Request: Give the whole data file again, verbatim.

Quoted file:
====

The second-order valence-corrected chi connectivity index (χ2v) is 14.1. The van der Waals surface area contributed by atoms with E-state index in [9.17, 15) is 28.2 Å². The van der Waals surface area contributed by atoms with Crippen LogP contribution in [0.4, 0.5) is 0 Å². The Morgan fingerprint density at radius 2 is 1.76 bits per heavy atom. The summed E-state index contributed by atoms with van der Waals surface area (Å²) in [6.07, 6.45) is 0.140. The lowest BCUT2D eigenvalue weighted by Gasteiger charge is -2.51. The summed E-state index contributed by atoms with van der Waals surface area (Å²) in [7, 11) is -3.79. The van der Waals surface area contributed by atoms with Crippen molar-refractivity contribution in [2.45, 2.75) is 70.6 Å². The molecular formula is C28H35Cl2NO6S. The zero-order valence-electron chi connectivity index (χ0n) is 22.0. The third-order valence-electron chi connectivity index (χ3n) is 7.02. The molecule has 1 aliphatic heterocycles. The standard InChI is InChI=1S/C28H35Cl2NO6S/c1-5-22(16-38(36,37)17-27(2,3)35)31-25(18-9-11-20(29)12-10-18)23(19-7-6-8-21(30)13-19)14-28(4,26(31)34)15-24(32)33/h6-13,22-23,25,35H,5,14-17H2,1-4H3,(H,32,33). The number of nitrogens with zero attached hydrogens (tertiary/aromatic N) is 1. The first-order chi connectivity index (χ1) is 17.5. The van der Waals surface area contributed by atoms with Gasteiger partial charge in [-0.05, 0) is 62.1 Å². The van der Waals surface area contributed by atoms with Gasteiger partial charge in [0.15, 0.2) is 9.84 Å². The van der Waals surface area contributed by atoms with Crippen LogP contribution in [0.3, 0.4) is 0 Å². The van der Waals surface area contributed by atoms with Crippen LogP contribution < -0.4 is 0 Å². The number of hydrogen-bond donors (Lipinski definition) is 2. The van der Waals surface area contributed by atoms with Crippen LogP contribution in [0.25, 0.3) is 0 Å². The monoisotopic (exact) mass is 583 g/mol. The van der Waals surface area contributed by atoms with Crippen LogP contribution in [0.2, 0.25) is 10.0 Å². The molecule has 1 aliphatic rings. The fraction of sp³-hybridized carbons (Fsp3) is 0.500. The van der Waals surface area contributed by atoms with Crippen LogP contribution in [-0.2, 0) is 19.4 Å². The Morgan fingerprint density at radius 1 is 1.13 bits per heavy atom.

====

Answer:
The second-order valence-corrected chi connectivity index (χ2v) is 14.1. The van der Waals surface area contributed by atoms with E-state index in [9.17, 15) is 28.2 Å². The van der Waals surface area contributed by atoms with Crippen LogP contribution in [0.4, 0.5) is 0 Å². The Morgan fingerprint density at radius 2 is 1.76 bits per heavy atom. The summed E-state index contributed by atoms with van der Waals surface area (Å²) in [6.07, 6.45) is 0.140. The lowest BCUT2D eigenvalue weighted by Gasteiger charge is -2.51. The summed E-state index contributed by atoms with van der Waals surface area (Å²) in [7, 11) is -3.79. The van der Waals surface area contributed by atoms with Crippen molar-refractivity contribution in [2.45, 2.75) is 70.6 Å². The molecular formula is C28H35Cl2NO6S. The zero-order valence-electron chi connectivity index (χ0n) is 22.0. The third-order valence-electron chi connectivity index (χ3n) is 7.02. The molecule has 1 aliphatic heterocycles. The standard InChI is InChI=1S/C28H35Cl2NO6S/c1-5-22(16-38(36,37)17-27(2,3)35)31-25(18-9-11-20(29)12-10-18)23(19-7-6-8-21(30)13-19)14-28(4,26(31)34)15-24(32)33/h6-13,22-23,25,35H,5,14-17H2,1-4H3,(H,32,33). The number of nitrogens with zero attached hydrogens (tertiary/aromatic N) is 1. The first-order chi connectivity index (χ1) is 17.5. The van der Waals surface area contributed by atoms with Gasteiger partial charge in [-0.05, 0) is 62.1 Å². The van der Waals surface area contributed by atoms with Gasteiger partial charge in [0.15, 0.2) is 9.84 Å². The van der Waals surface area contributed by atoms with Crippen LogP contribution in [0.3, 0.4) is 0 Å². The van der Waals surface area contributed by atoms with Crippen LogP contribution < -0.4 is 0 Å². The number of hydrogen-bond donors (Lipinski definition) is 2. The van der Waals surface area contributed by atoms with Crippen LogP contribution in [0.25, 0.3) is 0 Å². The monoisotopic (exact) mass is 583 g/mol. The van der Waals surface area contributed by atoms with Crippen LogP contribution in [0.2, 0.25) is 10.0 Å². The molecule has 1 aliphatic rings. The fraction of sp³-hybridized carbons (Fsp3) is 0.500. The van der Waals surface area contributed by atoms with Crippen LogP contribution in [-0.2, 0) is 19.4 Å². The Morgan fingerprint density at radius 1 is 1.13 bits per heavy atom.